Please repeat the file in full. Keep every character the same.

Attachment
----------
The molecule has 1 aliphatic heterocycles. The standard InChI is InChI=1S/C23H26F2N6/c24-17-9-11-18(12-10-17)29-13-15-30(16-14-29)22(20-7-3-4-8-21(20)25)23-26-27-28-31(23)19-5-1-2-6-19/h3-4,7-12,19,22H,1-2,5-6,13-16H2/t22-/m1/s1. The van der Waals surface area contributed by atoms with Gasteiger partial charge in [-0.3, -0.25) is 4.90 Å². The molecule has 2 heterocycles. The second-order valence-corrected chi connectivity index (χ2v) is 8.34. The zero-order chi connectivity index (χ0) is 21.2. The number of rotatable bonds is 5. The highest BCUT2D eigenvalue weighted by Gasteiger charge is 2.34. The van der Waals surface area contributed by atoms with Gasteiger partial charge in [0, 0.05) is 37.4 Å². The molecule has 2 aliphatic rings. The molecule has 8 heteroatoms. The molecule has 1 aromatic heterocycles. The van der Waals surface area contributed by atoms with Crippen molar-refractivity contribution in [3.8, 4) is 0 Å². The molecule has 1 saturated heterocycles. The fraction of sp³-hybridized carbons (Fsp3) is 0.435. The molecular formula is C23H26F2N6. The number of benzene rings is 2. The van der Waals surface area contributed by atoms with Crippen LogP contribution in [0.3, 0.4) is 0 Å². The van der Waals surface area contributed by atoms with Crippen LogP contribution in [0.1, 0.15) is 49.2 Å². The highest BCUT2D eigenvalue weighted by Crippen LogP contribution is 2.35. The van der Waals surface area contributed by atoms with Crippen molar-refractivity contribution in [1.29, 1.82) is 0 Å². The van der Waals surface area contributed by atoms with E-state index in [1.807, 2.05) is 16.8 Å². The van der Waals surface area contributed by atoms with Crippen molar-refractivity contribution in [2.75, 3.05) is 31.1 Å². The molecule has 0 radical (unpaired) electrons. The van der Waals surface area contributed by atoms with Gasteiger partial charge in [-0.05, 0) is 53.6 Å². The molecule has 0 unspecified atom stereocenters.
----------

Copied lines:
The molecule has 1 aliphatic heterocycles. The standard InChI is InChI=1S/C23H26F2N6/c24-17-9-11-18(12-10-17)29-13-15-30(16-14-29)22(20-7-3-4-8-21(20)25)23-26-27-28-31(23)19-5-1-2-6-19/h3-4,7-12,19,22H,1-2,5-6,13-16H2/t22-/m1/s1. The van der Waals surface area contributed by atoms with Gasteiger partial charge in [-0.3, -0.25) is 4.90 Å². The molecule has 2 heterocycles. The second-order valence-corrected chi connectivity index (χ2v) is 8.34. The zero-order chi connectivity index (χ0) is 21.2. The number of rotatable bonds is 5. The highest BCUT2D eigenvalue weighted by Gasteiger charge is 2.34. The van der Waals surface area contributed by atoms with Gasteiger partial charge in [0, 0.05) is 37.4 Å². The molecule has 2 aliphatic rings. The molecule has 8 heteroatoms. The molecule has 1 aromatic heterocycles. The van der Waals surface area contributed by atoms with Crippen molar-refractivity contribution in [3.8, 4) is 0 Å². The molecule has 1 saturated heterocycles. The fraction of sp³-hybridized carbons (Fsp3) is 0.435. The molecular formula is C23H26F2N6. The number of benzene rings is 2. The van der Waals surface area contributed by atoms with Crippen LogP contribution in [0.3, 0.4) is 0 Å². The van der Waals surface area contributed by atoms with Crippen LogP contribution in [0.1, 0.15) is 49.2 Å². The highest BCUT2D eigenvalue weighted by Crippen LogP contribution is 2.35. The van der Waals surface area contributed by atoms with Crippen molar-refractivity contribution in [1.29, 1.82) is 0 Å². The van der Waals surface area contributed by atoms with E-state index in [1.807, 2.05) is 16.8 Å². The van der Waals surface area contributed by atoms with Crippen molar-refractivity contribution in [2.75, 3.05) is 31.1 Å². The molecule has 0 radical (unpaired) electrons. The van der Waals surface area contributed by atoms with Gasteiger partial charge in [-0.05, 0) is 53.6 Å². The molecule has 0 unspecified atom stereocenters.